Patients at St Paul's Mission Hospital, Nchelenge, Luapula Province recover from sight restoring surgery.
"Blindness in Zambia has so much more of an impact than in a developed country, said Hammond. "Guide dogs allow a certain amount of independence to the visually impaired, beeping crossings tell you when it is safe to walk across the road, and Braille is taught. In Zambia, to lose your sight is to lose independence and income. You simply cannot fish if you cannot see your nets. You must rely on relatives for food, to guide you to the toilet, to bring your shopping. Behind sightless eyes there is a kind of dark prison."
The causes of eye disease vary, but include poor diet, hygiene and lack of access to medicine or treatment. The community-based projects that make up the initiative are organised in order to target all the contributing factors holistically. A new 30-bed eye ward at St Paul''s Mission Hospital in Nchelenge provides surgery and treatment, while the hospital is also responsible for training health centre staff and volunteer sight ambassadors, who will share all kinds of information about health and hygiene with friends and family. Staff have also helped some traditional healers learn about how some of their practices can be harmful, and instead to dispense medicines such as tetracycline.
"The team from St Paul's eye hospital, often departing at five o'clock in the morning, drove more than four hours each way to do screening sessions. Everyday dozens would arrive blind and return home the following day able to see. Dr Consity Mwale is the miracle worker. He is the only ophthalmologist to service a region with a population of over one million. In sparsely populated Zambia,that is a big area. He has an amazing job – he gives people back their sight, but he is frustrated. So many of his patients, he explains, come to him too late.
They are already blind. The facilities are not yet there for him to reach as many individuals as he would like early enough. He says to me that the difference is in my country people drive to cataract surgery and read a magazine in the waiting room.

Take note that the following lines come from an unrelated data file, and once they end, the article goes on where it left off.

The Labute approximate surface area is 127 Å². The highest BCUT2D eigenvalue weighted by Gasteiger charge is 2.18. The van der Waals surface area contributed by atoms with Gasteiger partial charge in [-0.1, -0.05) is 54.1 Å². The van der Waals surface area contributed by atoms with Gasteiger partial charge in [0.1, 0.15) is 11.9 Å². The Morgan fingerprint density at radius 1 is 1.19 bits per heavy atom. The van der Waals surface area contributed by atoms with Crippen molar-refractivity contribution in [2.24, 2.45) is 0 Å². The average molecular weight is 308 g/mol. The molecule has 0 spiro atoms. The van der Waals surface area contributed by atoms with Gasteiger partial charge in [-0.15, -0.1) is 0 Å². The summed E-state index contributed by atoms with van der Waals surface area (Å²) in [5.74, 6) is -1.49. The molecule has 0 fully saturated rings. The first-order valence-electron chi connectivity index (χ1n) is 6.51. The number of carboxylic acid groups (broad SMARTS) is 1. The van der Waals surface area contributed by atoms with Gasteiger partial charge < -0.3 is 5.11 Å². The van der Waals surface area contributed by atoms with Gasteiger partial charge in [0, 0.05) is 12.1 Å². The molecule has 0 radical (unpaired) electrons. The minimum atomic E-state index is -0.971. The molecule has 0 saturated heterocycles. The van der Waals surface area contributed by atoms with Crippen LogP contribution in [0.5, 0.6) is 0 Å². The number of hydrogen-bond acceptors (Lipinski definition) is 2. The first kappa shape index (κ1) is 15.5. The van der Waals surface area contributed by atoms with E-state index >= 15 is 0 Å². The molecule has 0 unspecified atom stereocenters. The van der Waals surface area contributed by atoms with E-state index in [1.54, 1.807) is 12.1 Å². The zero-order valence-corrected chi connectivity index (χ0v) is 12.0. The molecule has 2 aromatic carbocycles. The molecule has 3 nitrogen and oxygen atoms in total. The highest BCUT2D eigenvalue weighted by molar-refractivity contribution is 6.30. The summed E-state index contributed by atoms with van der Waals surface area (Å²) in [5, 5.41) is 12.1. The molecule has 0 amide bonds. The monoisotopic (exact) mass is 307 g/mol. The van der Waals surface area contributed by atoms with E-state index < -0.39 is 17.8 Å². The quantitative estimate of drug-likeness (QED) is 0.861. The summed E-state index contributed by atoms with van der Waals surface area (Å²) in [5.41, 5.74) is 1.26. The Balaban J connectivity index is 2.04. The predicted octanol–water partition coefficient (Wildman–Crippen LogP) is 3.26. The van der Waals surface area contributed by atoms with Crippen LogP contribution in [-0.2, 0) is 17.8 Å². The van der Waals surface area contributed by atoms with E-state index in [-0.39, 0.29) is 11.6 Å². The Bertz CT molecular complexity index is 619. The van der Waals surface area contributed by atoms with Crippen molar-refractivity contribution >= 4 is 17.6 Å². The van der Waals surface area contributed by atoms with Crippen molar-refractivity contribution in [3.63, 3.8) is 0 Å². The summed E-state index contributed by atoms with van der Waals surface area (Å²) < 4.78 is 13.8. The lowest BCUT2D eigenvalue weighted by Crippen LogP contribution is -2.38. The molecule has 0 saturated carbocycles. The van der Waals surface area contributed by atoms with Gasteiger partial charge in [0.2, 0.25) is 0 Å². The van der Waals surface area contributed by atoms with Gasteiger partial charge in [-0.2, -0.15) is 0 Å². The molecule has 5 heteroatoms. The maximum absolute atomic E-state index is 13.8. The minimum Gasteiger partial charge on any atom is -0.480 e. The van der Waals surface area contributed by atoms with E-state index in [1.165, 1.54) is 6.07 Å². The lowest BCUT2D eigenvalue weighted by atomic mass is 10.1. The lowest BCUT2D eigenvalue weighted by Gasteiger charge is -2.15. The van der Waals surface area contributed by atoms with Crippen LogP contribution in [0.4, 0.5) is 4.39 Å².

Robin witnessed Edward Koni regaining his sight as part of the RISE project, a collection of photos and stories that celebrates hope in the midst of adversity. For more information about RISE and to see more of the photos captured on this project, please click here.
"His patients are guided into the operating room as they have been guided everywhere for months, sometimes years. Things are getting slowly better but for an educated man who sees too many of his people needlessly suffering, it is not happening fast enough."
Hammond saw people of all ages arrive on foot, by bicycle and by boat to squint at eye charts and have torches shone in their eyes at health centres across the province, where screenings are organised once a month for rural communities.The news was spreading. In villages and towns on the other side of the nearby border with the Democratic Republic of Congo, people had heard of the doctors who could restore sight. Some of them came too to be offered this life-changing opportunity.